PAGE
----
1 National Alcohol Beverage Control Association (NABCA). “Powdered Alcohol: An Encapsulation.” (2014, December). p.1-2. Available at: http://www.nabca.org/assets/Docs/Research/PowderedAlcoholPaper.pdf
2 National Alcohol Beverage Control Association (NABCA). “Powdered Alcohol: An Encapsulation.” (2014, December). p. 1. Available at: http://www.nabca.org/assets/Docs/Research/PowderedAlcoholPaper.pdf
3 Palcohol Website: www.palcohol.com
4 Mick, J. (April 22, 2014). “Controversy Erupts Over Rejection of Powdered Alcohol in U.S.” Daily Tech. Available at:http://www.dailytech.com/Controversy+Erupts+Over+Rejection+of+Powdered+Alcohol+in+US/article34768.htm
5 Choi, C. (April 21, 2014). Powdered alcohols no longer have label approvals. Available at:http://bigstory.ap.org/article/powdered-alcohols-dont-have-approvals
6 “Palcohol” Powdered Alcohol Wins Federal Approval (March 11, 2015). CBS News. Retrieved from:http://www.cbsnews.com/ news/palcohol-powdered-alcohol-wins-federal-approval/
7 Palcohol Website: www.palcohol.com
8 Firger, J. (2014, April 23). Palcohol powdered alcohol may present serious health risks, experts say. CBS News. Retrieved from http://cbsnews.com; Naimi, T.S. & Mosher, J.F. (2015). Powdered alcohol products: New challenge in an era of needed regulation. JAMA 314(2): 119-120; Wilson, R. (2014, April 30). Lawmakers begin moves to ban powdered alcohol. The Washington Post. Retrieved from http://www.washingtonpost.com
9 National Alcohol Beverage Control Association (NABCA). “Powdered Alcohol: An Encapsulation.” (2014, December). p.1-2. Available at: http://www.nabca.org/assets/Docs/Research/PowderedAlcoholPaper.pdf
10 National Conference of State Legislatures. “Powdered Alcohol 2014 Legislation.” (December 4, 2014). Available at:http://www.ncsl.org/research/financial-services-and-commerce/powdered-alcohol-2014-legislation.aspx; National Conference of State Legislatures; “Powdered Alcohol 2015 Legislation.” (March 11, 2015). Available at: http://www.ncsl.org/research/financial-services-and-commerce/powdered-alcohol-2015-legislation.aspx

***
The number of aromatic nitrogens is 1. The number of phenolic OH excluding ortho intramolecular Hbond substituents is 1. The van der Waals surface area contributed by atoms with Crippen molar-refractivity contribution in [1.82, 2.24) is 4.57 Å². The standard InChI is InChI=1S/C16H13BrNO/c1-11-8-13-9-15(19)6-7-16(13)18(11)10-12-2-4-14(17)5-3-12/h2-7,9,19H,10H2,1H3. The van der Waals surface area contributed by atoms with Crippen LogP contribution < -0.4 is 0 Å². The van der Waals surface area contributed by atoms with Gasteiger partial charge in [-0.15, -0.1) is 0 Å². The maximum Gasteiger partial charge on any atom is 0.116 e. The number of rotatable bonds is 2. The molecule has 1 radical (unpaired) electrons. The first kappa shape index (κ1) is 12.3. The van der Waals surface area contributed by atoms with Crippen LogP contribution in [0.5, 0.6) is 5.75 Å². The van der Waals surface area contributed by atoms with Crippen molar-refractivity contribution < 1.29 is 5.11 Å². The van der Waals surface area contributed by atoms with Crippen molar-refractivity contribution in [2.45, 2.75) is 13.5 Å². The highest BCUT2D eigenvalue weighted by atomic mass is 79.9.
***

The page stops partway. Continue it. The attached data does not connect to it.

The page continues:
11 Ala.Code 1975 § 28-1-8.
12 AS § 04.16.110.
13 2015 CT S.B. 386.
14 Ga. Code Ann., § 3-3-34.
15 HRS §281-5
16 235 ILCS 5/6-34.5
17 IC 7.1-5-8-11.
18 2015 KS H.B. 2208.
19 LSA-R.S. 2014 §26:351
20 28-A MRSA §2089.
21 M.C.L.A. 436.1914a
22 Neb.Rev.St. LB 330, § 8.
23 N.R.S. SB 464, § 1.
24 NJ LEGIS 137 (2015).
25 McKinney's Alcoholic Beverage Control Law § 100.
26 N.C.G.S.A. § 18B-102.
272015 North Dakota Laws Ch. 76 (H.B. 1464).
28 R.C. § 4301.71.
29 2015 OR S.B. 937.
30 SC Code 1976 §61-6-4157
31 T. C. A. § 57-3-414.
32 U.C.A. 1953 § 32B-4-424.
33 7 V.S.A. §69.
34 2015 Virginia Laws No. 202 (S.B. 299).
35 West’s RCWA 66.44.0001.
36 MD Code, Art. 2B, § 16-505.3.
37 2013 MN H.F. 3364.
38 C.R.S.A. § 12-47-103; 4 Del.C. § 101; N.H. Rev. Stat. § 175:1 and N. M. S. A. 1978, § 60-3A-3.
39 Arizona House Bill No. 2057 (introduced 2/17/15); Florida House Bill No. 1247 (introduced 4/16/15); Iowa House Bill No. 494 (introduced 3/4/15); New Mexico House Bill 550 (introduced 2/3/15); Massachusetts House Bill No. 243 (introduced 1/16/15); Missouri House Bill No. 1325 (introduced 3/12/15); Oklahoma Senate Bill No. 720 (introduced 1/23/15); Pennsylvania Senate Bill No. 588 (introduced 3/19/15) and Pennsylvania House Bill No. 847 (introduced 3/25/15); Rhode Island House Bill No. 5189 (introduced 1/21/15 but only banning powdered alcohol for those under the age of 21) and Rhode Island Senate Bill No. 175 (introduced 2/5/15); Wisconsin Senate Bill No. 10 (introduced 1/23/15) and 2015 Wisconsin Assembly Bill No. 72 (introduced 1/23/15); and Wyoming Senate Bill No. 106 (introduced 1/21/15).
40 2015 Washington DC Legislative Bill No. 253 (introduced 6/12/15).
41 Kentucky House Bill 71 (3/24/15) and Kentucky Senate Bill 81 (1/9/15).
42 “Alcoholic Beverages Control Commission (ABCC) Advisory Regarding Powdered Alcohol.” (March 12, 2015). Retrieved from: http://www.mass.gov/abcc/pdf/ABCCAdvisoryPowderedAlcohol2015.pdf.
43 Pennsylvania Liquor Control Board. (Feb. 11, 2015). The Pennsylvania Liquor Control Board Will Not Sell Powdered Alcohol Products in Fine Wine & Good Spirits Stores. Retrieved from: http://www.prnewswire.com/news-releases/the-pennsylvania-liquor-control-board-will-not-sell-powdered-alcohol-products-in-fine-wine--good-spirits-stores-300034645.html
44 Peter Franchot, Comptroller of Maryland. (March 25, 2015). Peter Franchot Announces Alcohol Industry’s Voluntary Ban of Powdered Alcohol in Maryland. Available at: http://comptroller.marylandtaxes.com/Media_Services/2015/03/25/peter-franchot- announces-alcohol-industrys-voluntary-ban-of-powdered-alcohol-in-maryland/